Two walking tests were required for all participants, which was described in our previous study [15]: (1) single-task (ST) walking test: All participants walked on a straight line in a 10 m footpath at their preferred “natural” gait velocity, and gait parameters were collected during natural walking; (2) dual-task (DT) walking test: All participants walked according to the same straight line and simultaneously counted 100 backwards with their attention focusing on both tasks. A practice was given to each participant before the actual test.

At the same time, various gait parameters were obtained based on at least 40 steps, including stride length, gait velocity, stride time, stance time, and swing time (Fig. 1A) [15]. The stance phase (%) and swing phase (%) were calculated as the percentage of the stance and swing time in a step, respectively (Fig. 1A). Cadence (steps/min) was calculated as how many steps participants walked in a minute. Regarding to kinematic parameters, TO and heel-strike angle (HS) were detected (Fig. 1B). The coefficient of variation (CV) was calculated from the variability of all parameters, consisting of variability of stride length (stride-length-CV), gait velocity (gait-velocity-CV), stride time (stride-time-CV), swing time (swing-time-CV), stance time (stance-time-CV), TO (TO-CV), and HS (HS-CV) [16]. The asymmetry index (AI) was calculated as an indicator of the asymmetry of left and right side, including the asymmetry of stride length (stride-length-AI), gait velocity (gait-velocity-AI), stride time (stride time-AI), stance time (stance-time-AI), and swing time (swing-time-AI) [17]. The data was processed in a de-identified or pseudonymized state, and its processing was carried out with suitable safeguards in place.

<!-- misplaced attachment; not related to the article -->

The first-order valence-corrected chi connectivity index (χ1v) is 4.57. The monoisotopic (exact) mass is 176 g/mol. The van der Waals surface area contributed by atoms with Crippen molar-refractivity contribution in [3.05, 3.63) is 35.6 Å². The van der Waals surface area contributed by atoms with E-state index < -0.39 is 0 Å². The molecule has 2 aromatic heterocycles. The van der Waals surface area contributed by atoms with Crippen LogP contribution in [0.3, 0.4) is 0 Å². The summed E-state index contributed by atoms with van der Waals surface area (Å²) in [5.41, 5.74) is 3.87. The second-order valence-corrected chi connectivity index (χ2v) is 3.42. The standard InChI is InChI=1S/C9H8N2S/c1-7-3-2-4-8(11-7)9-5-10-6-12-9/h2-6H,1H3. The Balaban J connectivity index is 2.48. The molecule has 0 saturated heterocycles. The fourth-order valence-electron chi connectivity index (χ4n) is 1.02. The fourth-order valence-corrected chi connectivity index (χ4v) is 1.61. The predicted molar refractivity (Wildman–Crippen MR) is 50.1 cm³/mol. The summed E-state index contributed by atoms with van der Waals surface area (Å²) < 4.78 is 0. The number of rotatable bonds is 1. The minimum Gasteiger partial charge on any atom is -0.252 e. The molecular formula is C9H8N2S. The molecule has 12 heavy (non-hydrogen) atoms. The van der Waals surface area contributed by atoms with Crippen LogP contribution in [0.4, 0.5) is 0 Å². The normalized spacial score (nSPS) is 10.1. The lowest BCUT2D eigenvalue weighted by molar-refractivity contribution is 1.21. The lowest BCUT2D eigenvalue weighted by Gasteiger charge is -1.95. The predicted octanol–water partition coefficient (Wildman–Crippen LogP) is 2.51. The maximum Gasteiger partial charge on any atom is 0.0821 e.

Fig. 1
figure 1

Illustration of gait parameters

Statistical analysis

In this study, R 4.0.3 software was used for statistical analysis. For continuous (quantitative) data, the Shapiro normality test was used to determine the normality of data. Normally distributed continuous data was presented as mean ± standard deviation (SD) and comparison between two groups was conducted by independent t-test. Non-normally distributed continuous data was displayed as medians (interquartile ranges, IQRs) and the comparison between two groups was performed by the Wilcox test. Categorical data were statistically described by frequency (percentage), and comparison between groups was performed by chi-square test or Fisher’s exact test. When the bilateral p value was less than 0.05, the difference was considered statistically significant. Benjamini-Hochberg corrections were performed to adjust for multiple testing with a level of false discovery rate at 0.05.

We performed multiple linear regression analysis using Lm() function. Various gait parameters were dependent variables. Anxiety, age, gender, height, weight, disease duration, UPDRS-III score, MMSE score, and HAMD score were independent variables. stepAIC() function (R software, MASS package) was used to screen independent variables. When the independent variable was category variable, the minimum value group was used as the reference group. When the independent variable was a continuous variable, the continuous variable would be directly put into the linear regression model.


Demographic characteristics

A total of 144 PD patients were included, consisting of 38 patients with anxiety and 106 patients without anxiety. There were more female patients in the anxiety group than in the non-anxiety group (p = 0.002). Compared with the non-anxiety group, the anxiety group displayed significantly longer disease duration (p = 0.001), higher HAMA and HAMD scores (p < 0.001), and slightly lower MMSE scores (p = 0.009). Table 1 shows the clinical characteristics of all patients.